By: Darden Copeland

When you tap “post” on Instagram, you are “capturing and sharing the worlds moments,”[1] as their slogan cleverly states, but with whom are you sharing these moments? It may seem like you’re merely sharing your photographs that you snapped while on vacation, for example, with those on your friends list, also known as your “followers,” but it doesn’t stop there.  With over one billion users worldwide, Instagram is one of the most popular forms of social media; is this massive pool of users the extent of who can see what you’ve posted?  Unfortunately, no.  Several seemingly innocuous provisions of Instagram’s Terms of Use allow your photographs to be shared with virtually anyone in the world.[2]

The governing document for using Instagram is its Terms of Use.  As somewhat of a “gatekeeper,” the Terms of Use must be accepted in order to use the app, so Instagram’s one billion daily users have already assented to its terms.  Unsurprisingly, 97% of Instagram’s target market was found to click “agree” to terms of use agreements before reading a single word[3]—so what you’re about to read may (and probably will) be news to you.

Though its terms provide that Instagram does not claim ownership of your posted photos, it claims the next best thing.  By posting on Instagram, you, “grant to Instagram a non-exclusive, fully paid and royalty-free, transferrable, sub-licensable, worldwide license to host, use, distribute, modify, run, copy, publicly perform or display, translate, and create derivative works of your content.”[4]  That’s one hefty license.  In essence, with the tap of your thumb, you give Instagram the right to use, disseminate, and even modify any of your posted photos for free and for any reason.[5] Does this mean that you could be strolling along Times Square and see a large, blown-up picture of yourself that you once posted as a neat portrait for your followers to see—but this time with a massive mustache for the people of New York City to see?  Yep, it does. Scary, right?

Another section of Instagram’s terms poses a less concerning, yet potentially more damaging concern.  What happens if you were to post something such as a pretty mountain scene that you found somewhere on the internet?  Seems like an innocent—at most disingenuous—way of gaining the likes of your followers, but this move could cost you way more than just a frowning follower or two.  Instagram’s Terms of Use provide that when you post something, you certify that it is in fact yours, so that when you grant them their exceedingly broad license, they can use what you post without worry of infringing on someone else’s intellectual property rights.[6]  The terms further provide that, “you agree to pay for all royalties, fees, and any other monies owed by reason of content you post.”[7]  This means if you were to do something as seemingly innocent as save a pretty photo that’s not your own and post it for your followers to see, you could face a myriad of debts and financial repercussions from, once again, tapping your thumb on that post button.

While all of this does sound bleak, there is a silver lining for Instagram users. The scary prospect of photos meant for several hundred finding their way before the eyes of literally everyone in the world is probably an unlikely scenario.  Instagram is not likely to exploit its license that you granted it by blissfully clicking “accept” because it would deal a damaging blow to its reputation, and among other things it would cultivate a sense of weariness amid the social media platform’s users.[8]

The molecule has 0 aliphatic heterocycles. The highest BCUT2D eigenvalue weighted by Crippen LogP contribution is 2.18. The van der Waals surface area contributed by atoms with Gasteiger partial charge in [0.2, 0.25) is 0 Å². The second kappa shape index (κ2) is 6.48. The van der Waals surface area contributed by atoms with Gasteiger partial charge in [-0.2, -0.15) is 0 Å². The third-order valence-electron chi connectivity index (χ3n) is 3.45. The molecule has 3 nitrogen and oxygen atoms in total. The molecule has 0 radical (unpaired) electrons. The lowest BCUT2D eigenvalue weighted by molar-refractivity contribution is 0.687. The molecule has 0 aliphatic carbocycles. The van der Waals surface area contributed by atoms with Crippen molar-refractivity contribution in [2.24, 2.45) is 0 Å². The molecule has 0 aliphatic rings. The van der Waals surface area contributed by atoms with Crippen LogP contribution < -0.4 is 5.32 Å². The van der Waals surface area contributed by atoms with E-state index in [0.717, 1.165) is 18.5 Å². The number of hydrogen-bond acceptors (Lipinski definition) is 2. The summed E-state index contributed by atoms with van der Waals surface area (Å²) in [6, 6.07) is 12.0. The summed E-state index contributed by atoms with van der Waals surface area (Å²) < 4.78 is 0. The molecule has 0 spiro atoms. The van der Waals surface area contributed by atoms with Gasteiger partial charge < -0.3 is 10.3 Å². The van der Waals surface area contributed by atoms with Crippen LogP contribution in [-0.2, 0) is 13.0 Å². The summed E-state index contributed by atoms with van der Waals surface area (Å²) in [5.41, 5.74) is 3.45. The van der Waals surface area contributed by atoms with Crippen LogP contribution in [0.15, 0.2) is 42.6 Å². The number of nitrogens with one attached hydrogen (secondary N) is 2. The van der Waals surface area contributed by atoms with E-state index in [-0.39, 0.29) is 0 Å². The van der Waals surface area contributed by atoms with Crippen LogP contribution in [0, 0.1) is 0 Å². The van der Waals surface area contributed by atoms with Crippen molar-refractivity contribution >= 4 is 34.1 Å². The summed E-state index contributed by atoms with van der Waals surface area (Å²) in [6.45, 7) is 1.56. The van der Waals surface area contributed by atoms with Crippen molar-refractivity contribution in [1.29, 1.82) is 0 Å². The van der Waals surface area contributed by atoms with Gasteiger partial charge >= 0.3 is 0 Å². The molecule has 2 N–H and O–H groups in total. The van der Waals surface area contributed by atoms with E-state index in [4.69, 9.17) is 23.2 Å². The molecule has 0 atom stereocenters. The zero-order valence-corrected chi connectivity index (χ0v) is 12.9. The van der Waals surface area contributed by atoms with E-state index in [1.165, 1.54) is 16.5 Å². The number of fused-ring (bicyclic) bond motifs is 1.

This of course doesn’t mean Instagram can’t share your posts, though, so in order to post with utmost caution, Instagram users should make their profiles “private.”  Instagram notes in its Terms of Use that all of its licensure language is subject to the user’s own Privacy Policy, meaning that publicly shared photos will only come from profiles that are set to public.[9]  But, the categorization of public and private profiles is merely a construct within the Instagram platform itself, so at any moment that dichotomy could dissolve, dumping all one billion users into the public pool of possible worldwide sharing.  Next time you want to “share the world’s moments,”[10] remember that you might just be sharing them with the whole world.

[1]See Instagram Logo and Tagline, Logo and Taglines, (https://www.logotaglines.com/instagram-logo-tagline/).

[2]See Nerushka Bowen, Who Owns Your Instagram Content, Social Media Law Bulletin, (Jan. 28, 2015), https://www.socialmedialawbulletin.com/2015/01/who-owns-your-instagram-content/.

[3]See Caroline Cakebread, You’re Not Alone, No One Reads Terms of Service Agreements, Business Insider, Nov. 15, 2017, https://www.businessinsider.com/deloitte-study-91-percent-agree-terms-of-service-without-reading-2017-11(presenting survey results of individuals aged 18-34).

[4]Terms of Use, Instagram, https://help.instagram.com/581066165581870(last visited Dec. 6, 2018); see also Instagram and Copyright – What Are the Terms of Use?, Copyrightlaws.com (Dec. 11, 2017), https://www.copyrightlaws.com/instagram-content-copyright/.

[5]See Bowen, Who Owns Your Instagram Content, Social Media Law Bulletin, (Jan. 28, 2015).

[6]See Terms of Use, Instagram, (last visited Dec. 6, 2018); see also Instagram and Copyright – What Are the Terms of Use?, Copyrightlaws.com (Dec. 11, 2017).

[7]Id.

[8]See, e.g. Mike Isaac and Sheera Frenkel, Facebook Security Breach Exposes Accounts of 50 Million Users, The New York Times, (Sept. 28, 2018), https://www.nytimes.com/2018/09/28/technology/facebook-hack-data-breach.html(explaining that Facebook’s data breach hurt the website’s reputation).

[9]See Terms of Use, Instagram, (last visited Dec. 6, 2018); see also Instagram and Copyright – What Are the Terms of Use?, Copyrightlaws.com (Dec. 11, 2017).

[10]See Instagram Logo and Tagline, Logo and Taglines.

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